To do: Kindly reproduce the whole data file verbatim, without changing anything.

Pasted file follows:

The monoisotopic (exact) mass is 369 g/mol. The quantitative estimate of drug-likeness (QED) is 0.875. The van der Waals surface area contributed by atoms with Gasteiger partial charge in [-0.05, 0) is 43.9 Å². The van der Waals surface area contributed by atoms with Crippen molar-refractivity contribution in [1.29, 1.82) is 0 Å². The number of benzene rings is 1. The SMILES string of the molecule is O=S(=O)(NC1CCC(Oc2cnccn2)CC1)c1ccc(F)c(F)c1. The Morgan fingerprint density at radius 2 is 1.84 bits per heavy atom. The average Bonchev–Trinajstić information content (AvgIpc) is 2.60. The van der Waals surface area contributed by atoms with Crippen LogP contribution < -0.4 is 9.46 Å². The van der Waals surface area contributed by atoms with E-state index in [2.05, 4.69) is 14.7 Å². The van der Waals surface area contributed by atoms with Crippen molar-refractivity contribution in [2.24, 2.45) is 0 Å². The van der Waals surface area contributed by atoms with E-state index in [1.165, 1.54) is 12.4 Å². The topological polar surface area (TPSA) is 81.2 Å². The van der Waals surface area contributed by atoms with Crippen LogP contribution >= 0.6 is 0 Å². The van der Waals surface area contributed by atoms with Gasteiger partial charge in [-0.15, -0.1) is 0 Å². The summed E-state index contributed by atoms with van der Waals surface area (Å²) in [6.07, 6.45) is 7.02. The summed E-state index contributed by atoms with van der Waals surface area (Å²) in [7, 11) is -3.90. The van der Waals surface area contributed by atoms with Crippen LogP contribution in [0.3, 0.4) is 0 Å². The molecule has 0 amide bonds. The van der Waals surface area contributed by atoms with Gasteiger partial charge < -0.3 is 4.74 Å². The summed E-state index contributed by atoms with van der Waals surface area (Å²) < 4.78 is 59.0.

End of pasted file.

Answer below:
The monoisotopic (exact) mass is 369 g/mol. The quantitative estimate of drug-likeness (QED) is 0.875. The van der Waals surface area contributed by atoms with Gasteiger partial charge in [-0.05, 0) is 43.9 Å². The van der Waals surface area contributed by atoms with Crippen molar-refractivity contribution in [1.29, 1.82) is 0 Å². The number of benzene rings is 1. The SMILES string of the molecule is O=S(=O)(NC1CCC(Oc2cnccn2)CC1)c1ccc(F)c(F)c1. The Morgan fingerprint density at radius 2 is 1.84 bits per heavy atom. The average Bonchev–Trinajstić information content (AvgIpc) is 2.60. The van der Waals surface area contributed by atoms with Crippen LogP contribution < -0.4 is 9.46 Å². The van der Waals surface area contributed by atoms with E-state index in [2.05, 4.69) is 14.7 Å². The van der Waals surface area contributed by atoms with Crippen molar-refractivity contribution in [2.24, 2.45) is 0 Å². The van der Waals surface area contributed by atoms with E-state index in [1.165, 1.54) is 12.4 Å². The topological polar surface area (TPSA) is 81.2 Å². The van der Waals surface area contributed by atoms with Crippen LogP contribution >= 0.6 is 0 Å². The van der Waals surface area contributed by atoms with Gasteiger partial charge in [-0.15, -0.1) is 0 Å². The summed E-state index contributed by atoms with van der Waals surface area (Å²) in [6.07, 6.45) is 7.02. The summed E-state index contributed by atoms with van der Waals surface area (Å²) in [7, 11) is -3.90. The van der Waals surface area contributed by atoms with Crippen LogP contribution in [0.3, 0.4) is 0 Å². The molecule has 0 amide bonds. The van der Waals surface area contributed by atoms with Gasteiger partial charge < -0.3 is 4.74 Å². The summed E-state index contributed by atoms with van der Waals surface area (Å²) < 4.78 is 59.0.